Tegmark: That’s another great example. I mean Robin Hanson is a very creative guy and its a very thought provoking book, I even wrote a blurb for it. But we can’t just say that’s how its going to be, because he even says himself that the Age of Em will only last for two years from the outside perspective. And our universe is going to be around for billions of years more. So surely we should put effort into making sure the rest becomes as great as possible too, shouldn’t we.

Socrates: Yes, agreed. (44:25-47:10)

Either individuals have always been able to have a big influence on the future universe, contrary to my claims above, or today is quite unusual. In which case we need concrete arguments for why today is so different.

Yes, it is possible to underestimate our influence, but surely it is also possible to overestimate that.  I see no nefarious psychological warfare agency working to induce underestimation, but instead see great overestimation due to value signaling.

Most people don’t think much about the long term future, but when they do far more of them see the future as hard to foresee than hard to influence. Most groups who discuss the long term future focus on which kinds of overall outcomes would most achieve their personal values; they pay far less attention to how concretely one might induce such outcomes. This serves the function of letting people using future talk as a way to affirm their values, but overestimates influence.

My predictions in Age of Em are given the key assumption of ems as the first machines able to replace most all human labor. I don’t say influence is impossible, but instead say individual influence is most likely quite minor, and so should focus on choosing small variations on the most likely scenarios one can identify.

We are also quite unlikely to have long term influence that isn’t mediated by intervening events. If you can’t think of way to influence an Age of Em, if that happens, you are even less likely to influence ages that would follow it.

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Be A Dad

A key turning point in my life was when my wife declared that her biological clock said she wanted kids now. I hadn’t been thinking of kids, and the prospect didn’t inspire much passion in me; my life had focused on other things. But I wanted to please my wife, and I didn’t much object, so we had kids. I now see that as one of the best choices I’ve made in my life. I thank my wife for pushing me to it.

Stats suggest that while parenting doesn’t make people happier, it does give them more meaning. And most thoughtful traditions say to focus more on meaning that happiness. Meaning is how you evaluate your whole life, while happiness is how you feel about now. And I agree: happiness is overrated.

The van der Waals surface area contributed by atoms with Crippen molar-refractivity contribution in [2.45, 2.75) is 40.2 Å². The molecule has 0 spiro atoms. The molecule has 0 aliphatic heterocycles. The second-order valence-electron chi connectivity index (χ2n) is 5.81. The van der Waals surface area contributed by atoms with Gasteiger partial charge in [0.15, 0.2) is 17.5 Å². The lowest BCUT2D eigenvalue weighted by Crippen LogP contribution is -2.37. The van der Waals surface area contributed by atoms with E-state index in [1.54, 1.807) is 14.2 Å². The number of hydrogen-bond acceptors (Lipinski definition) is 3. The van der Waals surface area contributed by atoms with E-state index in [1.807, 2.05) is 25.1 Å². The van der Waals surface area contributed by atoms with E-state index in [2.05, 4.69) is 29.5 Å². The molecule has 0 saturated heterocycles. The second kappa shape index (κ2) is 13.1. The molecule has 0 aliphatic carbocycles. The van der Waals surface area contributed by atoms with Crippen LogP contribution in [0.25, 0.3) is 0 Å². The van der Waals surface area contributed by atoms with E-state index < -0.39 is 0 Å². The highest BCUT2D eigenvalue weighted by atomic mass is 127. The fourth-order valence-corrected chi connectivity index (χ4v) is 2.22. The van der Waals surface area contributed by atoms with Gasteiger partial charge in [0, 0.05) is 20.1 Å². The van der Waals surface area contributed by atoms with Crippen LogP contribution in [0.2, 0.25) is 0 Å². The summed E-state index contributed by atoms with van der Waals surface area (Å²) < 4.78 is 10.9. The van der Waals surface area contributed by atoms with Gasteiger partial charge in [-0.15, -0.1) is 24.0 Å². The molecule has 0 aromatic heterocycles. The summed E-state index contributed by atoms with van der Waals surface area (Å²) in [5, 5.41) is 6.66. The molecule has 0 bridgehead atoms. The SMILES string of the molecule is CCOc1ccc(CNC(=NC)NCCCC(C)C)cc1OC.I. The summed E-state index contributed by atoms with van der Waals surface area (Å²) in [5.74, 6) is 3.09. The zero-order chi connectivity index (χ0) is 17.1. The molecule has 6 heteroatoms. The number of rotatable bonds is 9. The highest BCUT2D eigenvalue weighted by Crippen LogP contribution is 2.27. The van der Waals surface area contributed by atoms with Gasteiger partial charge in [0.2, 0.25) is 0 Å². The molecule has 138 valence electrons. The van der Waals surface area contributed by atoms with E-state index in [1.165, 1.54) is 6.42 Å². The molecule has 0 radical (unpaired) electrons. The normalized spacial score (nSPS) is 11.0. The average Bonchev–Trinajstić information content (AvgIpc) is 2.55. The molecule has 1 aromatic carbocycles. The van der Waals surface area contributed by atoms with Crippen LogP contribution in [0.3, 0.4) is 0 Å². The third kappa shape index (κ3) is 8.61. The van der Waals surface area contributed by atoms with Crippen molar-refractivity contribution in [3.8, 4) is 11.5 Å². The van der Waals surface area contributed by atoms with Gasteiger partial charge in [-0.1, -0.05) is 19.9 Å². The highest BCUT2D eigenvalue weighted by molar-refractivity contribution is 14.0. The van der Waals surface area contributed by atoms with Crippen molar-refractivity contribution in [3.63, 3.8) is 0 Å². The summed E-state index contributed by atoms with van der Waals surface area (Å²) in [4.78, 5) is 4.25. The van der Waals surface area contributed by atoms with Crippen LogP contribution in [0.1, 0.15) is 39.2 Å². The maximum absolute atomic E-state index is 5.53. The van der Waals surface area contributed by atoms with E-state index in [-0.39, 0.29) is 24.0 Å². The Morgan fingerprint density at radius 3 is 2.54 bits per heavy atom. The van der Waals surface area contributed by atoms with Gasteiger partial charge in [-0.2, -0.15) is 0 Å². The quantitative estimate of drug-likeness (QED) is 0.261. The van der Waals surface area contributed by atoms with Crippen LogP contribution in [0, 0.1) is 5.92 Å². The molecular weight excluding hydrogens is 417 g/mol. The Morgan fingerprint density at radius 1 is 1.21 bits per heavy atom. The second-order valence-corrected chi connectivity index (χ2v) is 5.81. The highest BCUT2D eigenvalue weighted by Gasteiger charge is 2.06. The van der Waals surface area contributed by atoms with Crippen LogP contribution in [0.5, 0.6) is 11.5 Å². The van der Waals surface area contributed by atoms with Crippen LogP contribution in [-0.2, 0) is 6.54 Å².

Parenting does take time. (Though, as Bryan Caplan emphasized in a book, less than most think.) And many people I know plan to have an enormous positive influences on the universe, far more than plausible via a few children. But I think they are mostly kidding themselves. They fear their future selves being less ambitious and altruistic, but its just as plausible that they will instead become more realistic.

Also, many people with grand plans struggle to motivate themselves to follow their plans. They neglect the motivational power of meaning. Dads are paid more, other things equal, and I doubt that’s a bias; dads are better motivated, and that matters. Your life is long, most big world problems will still be there in a decade or two, and following the usual human trajectory you should expect to have the most wisdom and influence around age 40 or 50. Having kids helps you gain both.

And in addition, you’ll do a big great thing for your kids; you’ll let them exist. It isn’t that hard to ensure a reasonably happy and meaningful childhood. That’s a far surer gain than your grand urgent plans to remake the universe.

Having kids is actually the best-proven way to have a long term influence. So much so that biological evolution has focused almost entirely on it. By comparison, human cultural mechanisms to influence the future seem tentative, unreliable, and unproven, except when closely tied to having and raising kids. Let your portfolio of future influence attempts include both low-risk, as well as high-risk, approaches.

Added 2p: Of course our biases help us make our meanings, in parenting as elsewhere:

Belief in myths idealizing parenthood helps parents cope with the dissonance aroused by the high financial cost of raising children. (more; HT Eric Barker)